This has resulted in a credibility issue. The padded mechanisms of control and unnecessary duplication are unable to spark the anticipated results. Transition from a traditional, controlled, overly bureaucratic institution to a local-government entrepreneurial enterprise that hungers for a new clean and efficient meritocracy and technocracy is desperately needed.

Much of the criticism levied at local governments imputes human capital. This needs to change. Without human capital and its exploitation there will be no budget, institution, organisation, exploration and spiritual fraternity – no development. Human capital is the source of wealth creation and meaning in the world. It drives the economies of the world.

A local government should deepen, personalise and enrich the contact between a “lifeless cold machine” and the people it is involved with. It should humanise what has become a clinical bureaucratic operation and infuse this caged catalyst with a personality and emotional intelligence. It should be convinced of the many opportunities that are buried in the minds and idealism of its inventory. It should provide potential-unlocking opportunities and encourage the discovery of human capital formation that in turn leverages societal and political capital.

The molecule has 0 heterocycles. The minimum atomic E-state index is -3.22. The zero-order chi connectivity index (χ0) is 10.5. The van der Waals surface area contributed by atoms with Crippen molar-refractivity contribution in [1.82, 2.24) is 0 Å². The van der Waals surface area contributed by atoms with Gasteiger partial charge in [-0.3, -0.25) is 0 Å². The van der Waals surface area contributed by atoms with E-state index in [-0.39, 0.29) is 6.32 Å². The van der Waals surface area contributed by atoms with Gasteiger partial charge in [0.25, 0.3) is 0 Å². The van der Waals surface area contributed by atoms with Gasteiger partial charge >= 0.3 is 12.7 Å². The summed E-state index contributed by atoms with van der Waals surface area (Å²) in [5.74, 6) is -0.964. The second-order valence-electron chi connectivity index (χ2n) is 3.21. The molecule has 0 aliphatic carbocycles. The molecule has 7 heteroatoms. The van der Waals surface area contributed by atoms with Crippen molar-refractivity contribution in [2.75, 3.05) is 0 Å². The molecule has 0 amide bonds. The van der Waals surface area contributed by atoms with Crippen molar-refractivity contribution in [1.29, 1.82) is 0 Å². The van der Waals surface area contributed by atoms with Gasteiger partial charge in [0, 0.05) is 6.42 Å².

Local governments should be the trenches that provide shelter and survival, that symbolise restoration, and which instil fellow comradeship in life’s persisting battles. Our local governments can strive to become those trenches.

Local government will have to perform sooner, further, smoother, smarter and faster. It produces too little, too slow, and at too high a price. It has become lazy and conventional. Failure only happens with one’s consent. One doesn’t need to be big to win. Small organisations outsmart big rivals. To win or to lose is a choice.

* Johann Breed is founder and director of Beyond Local Government, and Dr Chris Jones is a theologian associated with Stellenbosch University.



Disclaimer - The views expressed here are not necessarily those of the BEE CHAMBER

30 views0 comments